Re: [PATCH 0/2] crypto: add new driver for Marvell CESA
From: Gregory CLEMENT
Date: Mon Apr 13 2015 - 05:39:28 EST
Hi Jason, Boris,
On 11/04/2015 00:30, Jason Cooper wrote:
> Hey Boris,
> On Fri, Apr 10, 2015 at 05:11:48PM +0200, Boris Brezillon wrote:
>> On Fri, 10 Apr 2015 13:50:56 +0000 Jason Cooper <jason@xxxxxxxxxxxxxx> wrote:
>>> On Thu, Apr 09, 2015 at 04:58:41PM +0200, Boris Brezillon wrote:
>>>> I know we usually try to adapt existing drivers instead of replacing them
>>>> by new ones, but after trying to refactor the mv_cesa driver I realized it
>>>> would take longer than writing an new one from scratch.
>>> I'm sorry, but this makes me *very* uncomfortable. Any organization
>>> worth it's salt will do a very careful audit of code touching
>>> cryptographic material and sensitive (decrypted) data. From that point
>>> on, small audits of the changes to the code allow the organization to
>>> build a comfort level with kernel updates. iow, following the git
>>> history of the driver.
>>> By apply this series, we are basically forcing those organizations to
>>> either a) stop updating, or b) expend significant resources to do
>>> another full audit.
>>> In short, this series breaks the audit chain for the mv_cesa driver.
>>> Maybe I'm the only person with this level of paranoia. If so, I'm sure
>>> others will override me.
>>> From my POV, it looks like the *only* reason we've chosen this route is
>>> developer convenience. I don't think that's sufficient reason to break
>>> the change history of a driver handling sensitive data.
>> Well, I understand you concern, but if you read carefully the old and
>> new drivers, you'll notice that they are completely different (the only
>> thing I kept are the macro definitions).
> Yes, that's the worrying part for me. ;-)
I understand the logic behind your concern, but I wonder if it is really
an issue. My knowledge ans my background around crypto is very limited,
so I really would like the opinion of other people on the subject.
>> I really tried to adapt the existing driver to add the missing
>> features (especially the support for TDMA), but all my attempts
>> ended up introducing hackish code (not even talking about the
>> performance penalty of this approach).
> Ok, fair enough. It would be helpful if this account of attempting to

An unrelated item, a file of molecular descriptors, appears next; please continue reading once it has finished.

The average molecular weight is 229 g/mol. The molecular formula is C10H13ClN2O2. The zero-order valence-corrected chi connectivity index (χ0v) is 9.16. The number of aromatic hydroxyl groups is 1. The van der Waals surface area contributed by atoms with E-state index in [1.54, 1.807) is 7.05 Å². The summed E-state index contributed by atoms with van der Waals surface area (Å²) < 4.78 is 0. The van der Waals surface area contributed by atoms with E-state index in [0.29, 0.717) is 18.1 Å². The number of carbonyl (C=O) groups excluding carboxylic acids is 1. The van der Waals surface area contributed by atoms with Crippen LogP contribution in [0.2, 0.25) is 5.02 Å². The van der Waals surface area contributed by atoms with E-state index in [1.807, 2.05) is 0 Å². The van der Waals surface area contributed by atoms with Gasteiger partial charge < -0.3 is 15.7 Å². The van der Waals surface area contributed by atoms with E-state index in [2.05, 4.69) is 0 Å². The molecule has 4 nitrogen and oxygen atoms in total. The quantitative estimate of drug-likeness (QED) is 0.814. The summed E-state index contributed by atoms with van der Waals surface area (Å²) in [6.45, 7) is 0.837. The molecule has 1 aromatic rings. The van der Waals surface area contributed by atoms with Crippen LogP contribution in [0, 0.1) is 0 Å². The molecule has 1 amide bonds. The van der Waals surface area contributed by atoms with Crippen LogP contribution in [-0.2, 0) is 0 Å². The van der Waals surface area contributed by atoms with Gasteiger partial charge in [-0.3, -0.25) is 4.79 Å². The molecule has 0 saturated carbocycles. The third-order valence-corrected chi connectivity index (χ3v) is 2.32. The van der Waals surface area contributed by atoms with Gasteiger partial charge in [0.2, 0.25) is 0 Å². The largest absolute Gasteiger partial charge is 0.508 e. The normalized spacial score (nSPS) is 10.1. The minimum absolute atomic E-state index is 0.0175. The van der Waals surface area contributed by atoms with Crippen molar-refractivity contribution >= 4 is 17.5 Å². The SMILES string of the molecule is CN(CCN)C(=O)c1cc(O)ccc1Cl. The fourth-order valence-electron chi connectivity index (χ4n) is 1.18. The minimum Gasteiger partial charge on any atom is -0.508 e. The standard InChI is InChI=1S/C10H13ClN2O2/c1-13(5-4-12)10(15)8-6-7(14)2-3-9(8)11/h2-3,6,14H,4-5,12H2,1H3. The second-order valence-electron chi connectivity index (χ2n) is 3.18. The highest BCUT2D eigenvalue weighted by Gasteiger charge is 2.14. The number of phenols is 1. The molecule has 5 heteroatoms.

> reconcile the old driver made it into the commit message. This puts us
> in "perfect is the enemy of getting it done" territory.
>> I have another solution though: keep the existing driver for old
>> marvell SoCs (orion, kirkwood and dove), and add a new one for modern
>> SoCs (armada 370, XP, 375 and 38x), so that users of the mv_cesa driver
>> won't have to audit the new code.
> A fair proposal, but I'll freely admit the number of people actually auditing
> their code paths is orders of magnitude smaller than the number of users
> of the driver.
> There's such a large population of compatible legacy SoCs in the wild,
> adding an artificial boundary doesn't make sense. Especially since
> we're talking about features everyone would want to use.
> Perhaps we should keep both around, and deprecate the legacy driver over
> 3 to 4 cycles?
But I guess that some users will want to use the new driver on the "old" marvell
SoCs (especially kirkwood and dove). If we go to this path, then the best solution
would be to still update all the the dts, and modifying the old driver to be able to
use the new binding: for my point of view the only adaptation should be related
to the SRAM. It will be also needed to find a way to be able to load only one driver
at a time: either the old or the new, but not both.
However I still wonder if it worth the effort.
Gregory Clement, Free Electrons
Kernel, drivers, real-time and embedded Linux
development, consulting, training and support.
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